During the study period, 28,500 pulmonary samples (12,958 patients) were analysed for TB. There were 99 MAC isolates (75 patients) cultured from these samples (no cystic fibrosis cases, 52% male). Median age at time of culture positivity was 64 years and 52% of patients were current/former smokers. Most patients (56%) had underlying pulmonary disease (COPD (33%), bronchiectasis (25%)), and 30% of patients were immunosuppressed (21% HIV positive). Radiological and microbiological data are presented in Table 1. M. avium (79%) was the most commonly cultured organism (M. intracellulare 21%). Only 18 patients (24%) fulfilled ATS criteria for treatment of NTM. Treatment was commenced in 13 patients, and patients who received no treatment were clinically stable during follow-up. Reasons for not treating diagnosed patients included patient preference, clinical/radiological improvement over time and deranged liver function. Most patients (77%) were treated with the recommended regimen of clarithromycin, rifampicin and ethambutol.
This study has shown that MAC is not commonly isolated from respiratory samples in an Irish hospital population. In addition, the majority of culture positive patients do not meet internationally-accepted criteria for NTM pulmonary disease, and treatment is only considered following fulfilment of these criteria and then physician/patient consensus. Two previous Irish studies suggest that MAC is the most common pulmonary NTM pathogen with an increasing prevalence in those with underlying pulmonary disease5,6. In contrast to previous studies, this study details how microbiological criteria for MAC disease treatment are not usually fulfilled following isolation from sputum/bronchoalveolar lavage. In addition, clinical/radiological criteria may not be fulfilled even when microbiological criteria are met. Therefore, a diagnosis of treatable MAC pulmonary disease was ultimately made in only a minority (24%) of MAC isolate patients, which is similar to internationally published figures7.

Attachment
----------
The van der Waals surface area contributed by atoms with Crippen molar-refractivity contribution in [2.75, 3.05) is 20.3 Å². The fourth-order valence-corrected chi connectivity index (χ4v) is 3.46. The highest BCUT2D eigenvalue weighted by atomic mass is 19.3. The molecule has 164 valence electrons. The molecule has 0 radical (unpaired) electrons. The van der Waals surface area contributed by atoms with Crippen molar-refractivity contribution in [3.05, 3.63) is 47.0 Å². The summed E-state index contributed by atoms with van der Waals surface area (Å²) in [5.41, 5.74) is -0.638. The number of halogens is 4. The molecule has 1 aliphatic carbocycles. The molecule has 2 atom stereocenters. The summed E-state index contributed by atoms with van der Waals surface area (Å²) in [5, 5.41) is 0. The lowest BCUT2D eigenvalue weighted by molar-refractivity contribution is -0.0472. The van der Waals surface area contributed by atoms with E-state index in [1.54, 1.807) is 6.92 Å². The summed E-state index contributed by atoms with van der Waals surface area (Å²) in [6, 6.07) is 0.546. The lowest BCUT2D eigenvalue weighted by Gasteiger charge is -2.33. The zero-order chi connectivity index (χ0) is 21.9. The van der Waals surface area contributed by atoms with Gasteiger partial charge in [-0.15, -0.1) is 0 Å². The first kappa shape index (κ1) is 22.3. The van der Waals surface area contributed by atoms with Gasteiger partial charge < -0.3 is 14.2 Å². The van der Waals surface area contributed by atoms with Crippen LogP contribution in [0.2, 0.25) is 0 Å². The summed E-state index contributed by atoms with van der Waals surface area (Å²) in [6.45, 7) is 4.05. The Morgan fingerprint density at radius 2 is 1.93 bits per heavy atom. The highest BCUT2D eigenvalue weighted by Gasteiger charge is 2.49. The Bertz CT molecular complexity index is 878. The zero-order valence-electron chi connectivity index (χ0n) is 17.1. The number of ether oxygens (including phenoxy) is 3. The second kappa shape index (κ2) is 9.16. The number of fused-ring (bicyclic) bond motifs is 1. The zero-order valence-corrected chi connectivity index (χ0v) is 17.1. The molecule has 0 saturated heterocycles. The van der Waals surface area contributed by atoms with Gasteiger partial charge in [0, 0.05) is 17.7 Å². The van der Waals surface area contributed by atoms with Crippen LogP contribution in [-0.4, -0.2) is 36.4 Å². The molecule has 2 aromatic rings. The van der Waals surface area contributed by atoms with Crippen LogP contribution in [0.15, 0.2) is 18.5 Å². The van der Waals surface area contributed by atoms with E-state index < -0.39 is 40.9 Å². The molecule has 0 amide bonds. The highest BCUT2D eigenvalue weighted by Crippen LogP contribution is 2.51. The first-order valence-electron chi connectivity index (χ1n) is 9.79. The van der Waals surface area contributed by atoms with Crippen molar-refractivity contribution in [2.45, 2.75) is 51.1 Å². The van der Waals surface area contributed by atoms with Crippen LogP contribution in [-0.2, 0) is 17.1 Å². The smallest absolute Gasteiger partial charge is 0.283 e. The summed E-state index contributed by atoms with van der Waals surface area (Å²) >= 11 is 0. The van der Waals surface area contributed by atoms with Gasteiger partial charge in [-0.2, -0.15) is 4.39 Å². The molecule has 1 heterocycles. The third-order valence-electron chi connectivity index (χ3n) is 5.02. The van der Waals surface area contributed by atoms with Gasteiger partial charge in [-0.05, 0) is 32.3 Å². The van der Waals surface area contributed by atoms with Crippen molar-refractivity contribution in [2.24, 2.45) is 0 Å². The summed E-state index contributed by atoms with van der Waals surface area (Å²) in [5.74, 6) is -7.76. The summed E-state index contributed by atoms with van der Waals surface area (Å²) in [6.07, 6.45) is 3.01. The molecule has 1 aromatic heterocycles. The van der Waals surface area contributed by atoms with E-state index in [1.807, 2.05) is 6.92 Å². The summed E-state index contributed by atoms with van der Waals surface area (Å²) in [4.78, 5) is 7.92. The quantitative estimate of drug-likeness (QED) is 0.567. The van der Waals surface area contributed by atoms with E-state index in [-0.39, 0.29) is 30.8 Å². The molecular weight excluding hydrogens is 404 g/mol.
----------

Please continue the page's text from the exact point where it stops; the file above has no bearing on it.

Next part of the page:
A recent pan-European study suggests that there is significant heterogeneity in NTM pulmonary disease treatment practices according to specific country and severity of symptoms2. In this study, we have shown that treatment for MAC pulmonary disease is only started in an Irish hospital cohort when internationally accepted clinical/radiological and microbiological criteria for this disease are fulfilled. In addition, treatment was only started in 13 (72%) of suitable cases and non-treated patients remained clinically stable during follow-up. This therefore illustrates how it is often reasonable not to start treatment in selected patients. This figure also compares with reported treatment rates of 43-68% in Europe, USA and Asia8-10. We consequently believe that patients with NTM pulmonary disease are preferably managed by physicians with suitable expertise in centres where they can be enrolled in prospective epidemiological/clinical trials in order to enhance our understanding of this condition.
Prof. Joseph Keane
Department of Respiratory Medicine, St. James’s Hospital, Dublin 8
Email: [email protected]